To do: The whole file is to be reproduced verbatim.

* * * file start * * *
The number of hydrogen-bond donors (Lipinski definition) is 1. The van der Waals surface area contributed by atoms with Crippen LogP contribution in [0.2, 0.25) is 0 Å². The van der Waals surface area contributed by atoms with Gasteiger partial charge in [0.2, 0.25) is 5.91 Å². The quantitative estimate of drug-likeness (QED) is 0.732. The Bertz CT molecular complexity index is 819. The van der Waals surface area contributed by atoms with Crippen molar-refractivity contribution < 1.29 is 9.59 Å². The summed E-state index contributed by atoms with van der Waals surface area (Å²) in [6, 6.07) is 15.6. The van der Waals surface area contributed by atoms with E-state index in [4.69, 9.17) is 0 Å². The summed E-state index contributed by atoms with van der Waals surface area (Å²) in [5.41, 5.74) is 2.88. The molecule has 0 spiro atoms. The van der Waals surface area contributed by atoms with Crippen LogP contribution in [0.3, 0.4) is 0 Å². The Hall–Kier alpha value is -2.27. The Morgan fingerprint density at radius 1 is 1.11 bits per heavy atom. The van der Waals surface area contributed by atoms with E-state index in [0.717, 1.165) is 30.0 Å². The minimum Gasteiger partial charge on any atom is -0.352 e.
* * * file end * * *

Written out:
The number of hydrogen-bond donors (Lipinski definition) is 1. The van der Waals surface area contributed by atoms with Crippen LogP contribution in [0.2, 0.25) is 0 Å². The van der Waals surface area contributed by atoms with Gasteiger partial charge in [0.2, 0.25) is 5.91 Å². The quantitative estimate of drug-likeness (QED) is 0.732. The Bertz CT molecular complexity index is 819. The van der Waals surface area contributed by atoms with Crippen molar-refractivity contribution < 1.29 is 9.59 Å². The summed E-state index contributed by atoms with van der Waals surface area (Å²) in [6, 6.07) is 15.6. The van der Waals surface area contributed by atoms with E-state index in [4.69, 9.17) is 0 Å². The summed E-state index contributed by atoms with van der Waals surface area (Å²) in [5.41, 5.74) is 2.88. The molecule has 0 spiro atoms. The van der Waals surface area contributed by atoms with Crippen LogP contribution in [0.3, 0.4) is 0 Å². The Hall–Kier alpha value is -2.27. The Morgan fingerprint density at radius 1 is 1.11 bits per heavy atom. The van der Waals surface area contributed by atoms with E-state index in [0.717, 1.165) is 30.0 Å². The minimum Gasteiger partial charge on any atom is -0.352 e.